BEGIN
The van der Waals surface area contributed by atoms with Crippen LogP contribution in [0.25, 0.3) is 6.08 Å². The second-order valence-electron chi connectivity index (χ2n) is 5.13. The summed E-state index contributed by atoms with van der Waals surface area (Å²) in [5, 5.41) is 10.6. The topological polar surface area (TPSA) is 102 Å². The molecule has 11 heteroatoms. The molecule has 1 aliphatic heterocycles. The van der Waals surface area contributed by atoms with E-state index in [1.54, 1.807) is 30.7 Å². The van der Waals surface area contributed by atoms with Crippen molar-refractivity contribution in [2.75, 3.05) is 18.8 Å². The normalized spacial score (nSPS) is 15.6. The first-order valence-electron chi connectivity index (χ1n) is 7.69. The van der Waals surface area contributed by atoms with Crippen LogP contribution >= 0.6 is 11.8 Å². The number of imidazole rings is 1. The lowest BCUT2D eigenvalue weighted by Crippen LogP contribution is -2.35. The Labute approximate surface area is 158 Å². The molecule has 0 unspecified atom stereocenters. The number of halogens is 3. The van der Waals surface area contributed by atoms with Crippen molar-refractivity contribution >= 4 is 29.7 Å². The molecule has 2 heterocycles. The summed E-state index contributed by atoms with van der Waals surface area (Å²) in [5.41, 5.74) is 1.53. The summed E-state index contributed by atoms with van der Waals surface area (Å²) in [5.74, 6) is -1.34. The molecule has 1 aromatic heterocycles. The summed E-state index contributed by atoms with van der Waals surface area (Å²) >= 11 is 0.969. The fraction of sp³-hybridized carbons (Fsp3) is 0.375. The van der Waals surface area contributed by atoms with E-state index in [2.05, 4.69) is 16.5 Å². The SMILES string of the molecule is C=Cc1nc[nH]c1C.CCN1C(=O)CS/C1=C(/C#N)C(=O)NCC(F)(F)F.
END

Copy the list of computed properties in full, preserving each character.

The van der Waals surface area contributed by atoms with Crippen LogP contribution in [0.25, 0.3) is 6.08 Å². The second-order valence-electron chi connectivity index (χ2n) is 5.13. The summed E-state index contributed by atoms with van der Waals surface area (Å²) in [5, 5.41) is 10.6. The topological polar surface area (TPSA) is 102 Å². The molecule has 11 heteroatoms. The molecule has 1 aliphatic heterocycles. The van der Waals surface area contributed by atoms with E-state index in [1.54, 1.807) is 30.7 Å². The van der Waals surface area contributed by atoms with Crippen molar-refractivity contribution in [2.75, 3.05) is 18.8 Å². The normalized spacial score (nSPS) is 15.6. The first-order valence-electron chi connectivity index (χ1n) is 7.69. The van der Waals surface area contributed by atoms with Crippen LogP contribution >= 0.6 is 11.8 Å². The number of imidazole rings is 1. The lowest BCUT2D eigenvalue weighted by Crippen LogP contribution is -2.35. The Labute approximate surface area is 158 Å². The molecule has 0 unspecified atom stereocenters. The number of halogens is 3. The van der Waals surface area contributed by atoms with Crippen molar-refractivity contribution >= 4 is 29.7 Å². The molecule has 2 heterocycles. The summed E-state index contributed by atoms with van der Waals surface area (Å²) in [5.41, 5.74) is 1.53. The summed E-state index contributed by atoms with van der Waals surface area (Å²) in [5.74, 6) is -1.34. The molecule has 1 aromatic heterocycles. The summed E-state index contributed by atoms with van der Waals surface area (Å²) >= 11 is 0.969. The fraction of sp³-hybridized carbons (Fsp3) is 0.375. The van der Waals surface area contributed by atoms with E-state index in [2.05, 4.69) is 16.5 Å². The SMILES string of the molecule is C=Cc1nc[nH]c1C.CCN1C(=O)CS/C1=C(/C#N)C(=O)NCC(F)(F)F.